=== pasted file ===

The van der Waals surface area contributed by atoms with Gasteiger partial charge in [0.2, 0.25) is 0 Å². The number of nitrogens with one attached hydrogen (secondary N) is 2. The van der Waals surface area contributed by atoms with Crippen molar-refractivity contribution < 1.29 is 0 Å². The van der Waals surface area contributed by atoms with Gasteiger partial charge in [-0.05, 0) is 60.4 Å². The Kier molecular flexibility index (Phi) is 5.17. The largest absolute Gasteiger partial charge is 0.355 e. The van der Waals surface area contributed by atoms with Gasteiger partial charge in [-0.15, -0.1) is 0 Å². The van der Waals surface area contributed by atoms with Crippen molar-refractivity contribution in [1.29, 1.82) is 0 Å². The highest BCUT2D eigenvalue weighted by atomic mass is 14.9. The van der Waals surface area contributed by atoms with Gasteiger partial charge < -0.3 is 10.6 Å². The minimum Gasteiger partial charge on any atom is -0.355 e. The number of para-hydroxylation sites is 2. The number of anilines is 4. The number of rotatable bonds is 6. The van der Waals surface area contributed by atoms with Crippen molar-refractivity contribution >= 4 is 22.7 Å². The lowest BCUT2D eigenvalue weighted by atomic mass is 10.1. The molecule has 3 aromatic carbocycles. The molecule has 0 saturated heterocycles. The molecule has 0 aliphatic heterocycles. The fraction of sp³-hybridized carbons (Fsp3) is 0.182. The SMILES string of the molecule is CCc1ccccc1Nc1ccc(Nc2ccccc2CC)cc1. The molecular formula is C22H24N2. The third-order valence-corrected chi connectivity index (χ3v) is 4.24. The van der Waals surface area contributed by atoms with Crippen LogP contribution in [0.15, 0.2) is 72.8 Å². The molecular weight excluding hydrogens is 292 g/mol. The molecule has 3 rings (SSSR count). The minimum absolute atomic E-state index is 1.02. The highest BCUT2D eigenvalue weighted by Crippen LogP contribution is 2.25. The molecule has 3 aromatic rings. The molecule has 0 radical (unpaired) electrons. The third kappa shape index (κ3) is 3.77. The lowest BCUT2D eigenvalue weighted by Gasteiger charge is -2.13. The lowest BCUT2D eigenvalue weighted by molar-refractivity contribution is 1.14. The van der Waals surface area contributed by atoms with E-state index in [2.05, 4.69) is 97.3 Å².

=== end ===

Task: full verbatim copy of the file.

The van der Waals surface area contributed by atoms with Gasteiger partial charge in [0.2, 0.25) is 0 Å². The number of nitrogens with one attached hydrogen (secondary N) is 2. The van der Waals surface area contributed by atoms with Crippen molar-refractivity contribution < 1.29 is 0 Å². The van der Waals surface area contributed by atoms with Gasteiger partial charge in [-0.05, 0) is 60.4 Å². The Kier molecular flexibility index (Phi) is 5.17. The largest absolute Gasteiger partial charge is 0.355 e. The van der Waals surface area contributed by atoms with Gasteiger partial charge in [-0.15, -0.1) is 0 Å². The van der Waals surface area contributed by atoms with Crippen molar-refractivity contribution in [1.29, 1.82) is 0 Å². The highest BCUT2D eigenvalue weighted by atomic mass is 14.9. The van der Waals surface area contributed by atoms with Gasteiger partial charge < -0.3 is 10.6 Å². The minimum Gasteiger partial charge on any atom is -0.355 e. The number of para-hydroxylation sites is 2. The number of anilines is 4. The number of rotatable bonds is 6. The van der Waals surface area contributed by atoms with Crippen molar-refractivity contribution >= 4 is 22.7 Å². The lowest BCUT2D eigenvalue weighted by atomic mass is 10.1. The molecule has 3 aromatic carbocycles. The molecule has 0 saturated heterocycles. The molecule has 0 aliphatic heterocycles. The fraction of sp³-hybridized carbons (Fsp3) is 0.182. The SMILES string of the molecule is CCc1ccccc1Nc1ccc(Nc2ccccc2CC)cc1. The molecular formula is C22H24N2. The third-order valence-corrected chi connectivity index (χ3v) is 4.24. The van der Waals surface area contributed by atoms with Crippen LogP contribution in [0.15, 0.2) is 72.8 Å². The molecular weight excluding hydrogens is 292 g/mol. The molecule has 3 rings (SSSR count). The minimum absolute atomic E-state index is 1.02. The highest BCUT2D eigenvalue weighted by Crippen LogP contribution is 2.25. The molecule has 3 aromatic rings. The molecule has 0 radical (unpaired) electrons. The third kappa shape index (κ3) is 3.77. The lowest BCUT2D eigenvalue weighted by Gasteiger charge is -2.13. The lowest BCUT2D eigenvalue weighted by molar-refractivity contribution is 1.14. The van der Waals surface area contributed by atoms with E-state index in [2.05, 4.69) is 97.3 Å².